As if there aren’t enough good reasons to choose LED lighting fixtures, parents and teachers are discovering yet another benefit delivered by this technology for students with autism. In fact, this may be the most important benefit of all. Homeowners and business owners are making the transition to LED in great numbers, primarily because the technology is so energy-efficient. They save a lot of money in the long run because almost all of the energy is converted to illumination, not to heat.
In addition, LED lighting fixtures give you thousands of hours of use without replacement, a vast improvement over incandescent lights and fluorescent lights. Naturally, this is a great choice for schools, which are also interested in saving money. Yet, those schools get the additional benefit mentioned earlier, one that is more important than holding down costs.
That Major Benefit for People with Autism
People with autism are generally more sensitive to the flickering of fluorescent lighting, a problem that isn’t clearly visible to the naked eye but does exist. Changing from fluorescent to flat-panel LED lighting fixtures saves a school district on energy costs and the lights do not flicker in the classroom occupied by special-needs children. In fact, schools often discover these rooms were over-lit with fluorescent fixtures The electrical engineer in one location was able to eliminate nine fixtures when the changeover was made.
Because the new lighting can be control remotely by the teachers, the level of illumination can be adjusted based on specific needs of each class. The focus on finding the right type of lighting fixtures for those with autism may be an early step in the design of buildings for those who have specific needs. Some architects are beginning to design with the concept of sensitivity to outside stimulation in mind. One of the major focuses in this process is the control of visual stimulation, with proper lighting at the top of the list.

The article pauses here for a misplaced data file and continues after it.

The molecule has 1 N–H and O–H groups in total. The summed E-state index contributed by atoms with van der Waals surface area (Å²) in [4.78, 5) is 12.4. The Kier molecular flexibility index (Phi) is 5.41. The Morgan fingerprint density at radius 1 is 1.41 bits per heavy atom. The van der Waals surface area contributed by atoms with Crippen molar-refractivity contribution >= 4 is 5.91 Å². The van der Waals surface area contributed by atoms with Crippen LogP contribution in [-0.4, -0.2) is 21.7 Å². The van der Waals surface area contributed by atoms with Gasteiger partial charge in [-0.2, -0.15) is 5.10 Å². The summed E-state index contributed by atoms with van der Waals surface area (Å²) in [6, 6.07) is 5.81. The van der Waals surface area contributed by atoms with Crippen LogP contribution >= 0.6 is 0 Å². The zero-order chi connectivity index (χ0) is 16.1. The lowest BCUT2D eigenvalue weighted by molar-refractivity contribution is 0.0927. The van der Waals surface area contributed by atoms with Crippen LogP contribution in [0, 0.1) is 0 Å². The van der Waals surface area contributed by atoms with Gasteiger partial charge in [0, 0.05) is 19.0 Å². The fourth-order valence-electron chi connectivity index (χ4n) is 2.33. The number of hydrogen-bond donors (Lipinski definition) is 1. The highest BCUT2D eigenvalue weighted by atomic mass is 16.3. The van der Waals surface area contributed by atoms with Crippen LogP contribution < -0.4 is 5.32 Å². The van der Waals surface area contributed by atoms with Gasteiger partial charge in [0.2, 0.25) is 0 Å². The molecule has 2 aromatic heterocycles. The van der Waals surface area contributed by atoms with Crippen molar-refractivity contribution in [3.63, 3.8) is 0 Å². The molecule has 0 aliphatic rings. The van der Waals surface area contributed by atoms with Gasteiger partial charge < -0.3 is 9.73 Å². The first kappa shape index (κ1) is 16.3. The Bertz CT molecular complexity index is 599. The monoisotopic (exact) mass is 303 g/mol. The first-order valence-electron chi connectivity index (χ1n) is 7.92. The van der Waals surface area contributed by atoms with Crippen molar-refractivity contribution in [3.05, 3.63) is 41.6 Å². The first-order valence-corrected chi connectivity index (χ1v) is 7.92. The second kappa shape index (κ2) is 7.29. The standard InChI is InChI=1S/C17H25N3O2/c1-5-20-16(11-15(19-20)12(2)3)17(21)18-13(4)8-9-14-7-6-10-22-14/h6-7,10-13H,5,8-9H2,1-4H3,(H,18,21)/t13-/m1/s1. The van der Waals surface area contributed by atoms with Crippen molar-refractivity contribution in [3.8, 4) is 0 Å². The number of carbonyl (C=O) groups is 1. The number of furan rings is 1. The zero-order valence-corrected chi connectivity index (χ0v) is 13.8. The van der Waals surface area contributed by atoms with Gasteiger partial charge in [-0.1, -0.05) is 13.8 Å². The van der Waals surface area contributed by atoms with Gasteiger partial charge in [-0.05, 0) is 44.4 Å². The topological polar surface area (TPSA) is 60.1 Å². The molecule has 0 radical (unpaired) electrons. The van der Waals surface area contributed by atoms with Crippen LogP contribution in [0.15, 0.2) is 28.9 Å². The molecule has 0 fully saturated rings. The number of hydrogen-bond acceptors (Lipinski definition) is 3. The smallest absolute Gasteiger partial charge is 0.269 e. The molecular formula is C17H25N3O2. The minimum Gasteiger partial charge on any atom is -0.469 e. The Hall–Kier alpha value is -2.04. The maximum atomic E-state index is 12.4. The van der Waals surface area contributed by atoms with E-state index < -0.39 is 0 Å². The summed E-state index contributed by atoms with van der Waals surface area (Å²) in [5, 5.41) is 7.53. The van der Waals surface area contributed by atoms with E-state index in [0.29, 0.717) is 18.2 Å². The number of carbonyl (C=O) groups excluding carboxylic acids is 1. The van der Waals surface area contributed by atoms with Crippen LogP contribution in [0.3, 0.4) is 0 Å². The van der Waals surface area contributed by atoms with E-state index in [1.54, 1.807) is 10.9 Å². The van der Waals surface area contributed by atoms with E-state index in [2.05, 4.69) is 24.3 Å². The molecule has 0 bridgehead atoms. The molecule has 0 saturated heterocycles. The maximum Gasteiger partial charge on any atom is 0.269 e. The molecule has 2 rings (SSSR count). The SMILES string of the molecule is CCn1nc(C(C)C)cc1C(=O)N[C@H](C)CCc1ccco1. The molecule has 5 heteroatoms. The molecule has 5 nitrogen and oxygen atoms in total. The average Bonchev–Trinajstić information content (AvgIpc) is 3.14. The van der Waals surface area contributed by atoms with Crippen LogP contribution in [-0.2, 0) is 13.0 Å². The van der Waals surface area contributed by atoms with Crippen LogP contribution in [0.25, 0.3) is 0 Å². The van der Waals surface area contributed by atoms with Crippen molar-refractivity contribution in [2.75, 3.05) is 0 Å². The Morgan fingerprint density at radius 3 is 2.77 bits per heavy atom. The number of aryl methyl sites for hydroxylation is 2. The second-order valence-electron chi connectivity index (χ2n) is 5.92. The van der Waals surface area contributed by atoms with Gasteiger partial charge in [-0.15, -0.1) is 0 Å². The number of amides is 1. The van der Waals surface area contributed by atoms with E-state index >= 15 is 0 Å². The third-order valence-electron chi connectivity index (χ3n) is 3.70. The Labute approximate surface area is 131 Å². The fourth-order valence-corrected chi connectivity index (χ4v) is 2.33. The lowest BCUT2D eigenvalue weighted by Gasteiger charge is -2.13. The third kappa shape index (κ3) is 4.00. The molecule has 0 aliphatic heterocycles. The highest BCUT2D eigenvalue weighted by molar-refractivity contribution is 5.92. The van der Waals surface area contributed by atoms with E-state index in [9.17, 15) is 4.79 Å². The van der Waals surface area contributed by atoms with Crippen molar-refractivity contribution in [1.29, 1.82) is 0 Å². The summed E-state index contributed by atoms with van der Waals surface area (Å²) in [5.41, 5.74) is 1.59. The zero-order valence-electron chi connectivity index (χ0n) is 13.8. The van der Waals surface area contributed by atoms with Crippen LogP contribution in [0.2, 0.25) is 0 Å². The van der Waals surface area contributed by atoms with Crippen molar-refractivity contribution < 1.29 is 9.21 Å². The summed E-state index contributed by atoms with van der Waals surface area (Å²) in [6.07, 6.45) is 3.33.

Studies show more than 90% of people with autism spectrum disorder are particularly sensitive to external sensory stimulation, with bright lights being an issue of great concern. More than half of the adolescent individuals studied show a specific sensitivity to light, with some difficulty in processing lighting changes. This leads researchers to believe that the relatively small changes producing flickering in fluorescent lighting fixtures should be eliminated if possible.
LED technology seems to produce the desired results. Autistic individuals struggle to process light because of what researchers believe is a light-reflex “abnormality” in the pupil of the eye. In addition, studies show individuals with autistic-spectrum disorder show differences in the structure of the central nervous system.
School administrators, board members, and maintenance personnel are working with designers and contractors to discover the proper balance of natural light and installed light for people with autism. Individuals with autism seem to be more comfortable, and focus better, in rooms with limited views of the outside, for example. But, these rooms should also be designed using softer colors, reduced noise levels, and comfortable illumination, as provided by LED lighting fixtures.